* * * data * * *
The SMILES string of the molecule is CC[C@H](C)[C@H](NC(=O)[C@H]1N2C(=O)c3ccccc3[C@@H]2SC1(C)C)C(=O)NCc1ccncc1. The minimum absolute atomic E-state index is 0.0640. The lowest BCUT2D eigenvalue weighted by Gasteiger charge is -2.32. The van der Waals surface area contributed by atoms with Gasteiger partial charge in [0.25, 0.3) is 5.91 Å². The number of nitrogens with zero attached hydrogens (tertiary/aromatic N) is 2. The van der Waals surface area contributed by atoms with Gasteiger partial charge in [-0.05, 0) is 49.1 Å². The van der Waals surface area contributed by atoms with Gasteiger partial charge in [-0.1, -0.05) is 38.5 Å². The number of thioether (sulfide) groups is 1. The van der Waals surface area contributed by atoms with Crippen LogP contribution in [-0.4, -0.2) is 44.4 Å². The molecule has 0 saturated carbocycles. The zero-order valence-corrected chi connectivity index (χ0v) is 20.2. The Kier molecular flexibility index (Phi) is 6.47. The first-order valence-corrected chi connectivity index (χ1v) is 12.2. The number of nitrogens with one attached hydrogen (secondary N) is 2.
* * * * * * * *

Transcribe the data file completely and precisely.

The SMILES string of the molecule is CC[C@H](C)[C@H](NC(=O)[C@H]1N2C(=O)c3ccccc3[C@@H]2SC1(C)C)C(=O)NCc1ccncc1. The minimum absolute atomic E-state index is 0.0640. The lowest BCUT2D eigenvalue weighted by Gasteiger charge is -2.32. The van der Waals surface area contributed by atoms with Gasteiger partial charge in [0.25, 0.3) is 5.91 Å². The number of nitrogens with zero attached hydrogens (tertiary/aromatic N) is 2. The van der Waals surface area contributed by atoms with Gasteiger partial charge in [-0.05, 0) is 49.1 Å². The van der Waals surface area contributed by atoms with Gasteiger partial charge in [-0.1, -0.05) is 38.5 Å². The number of thioether (sulfide) groups is 1. The van der Waals surface area contributed by atoms with Crippen LogP contribution in [-0.4, -0.2) is 44.4 Å². The molecule has 0 saturated carbocycles. The zero-order valence-corrected chi connectivity index (χ0v) is 20.2. The Kier molecular flexibility index (Phi) is 6.47. The first-order valence-corrected chi connectivity index (χ1v) is 12.2. The number of nitrogens with one attached hydrogen (secondary N) is 2.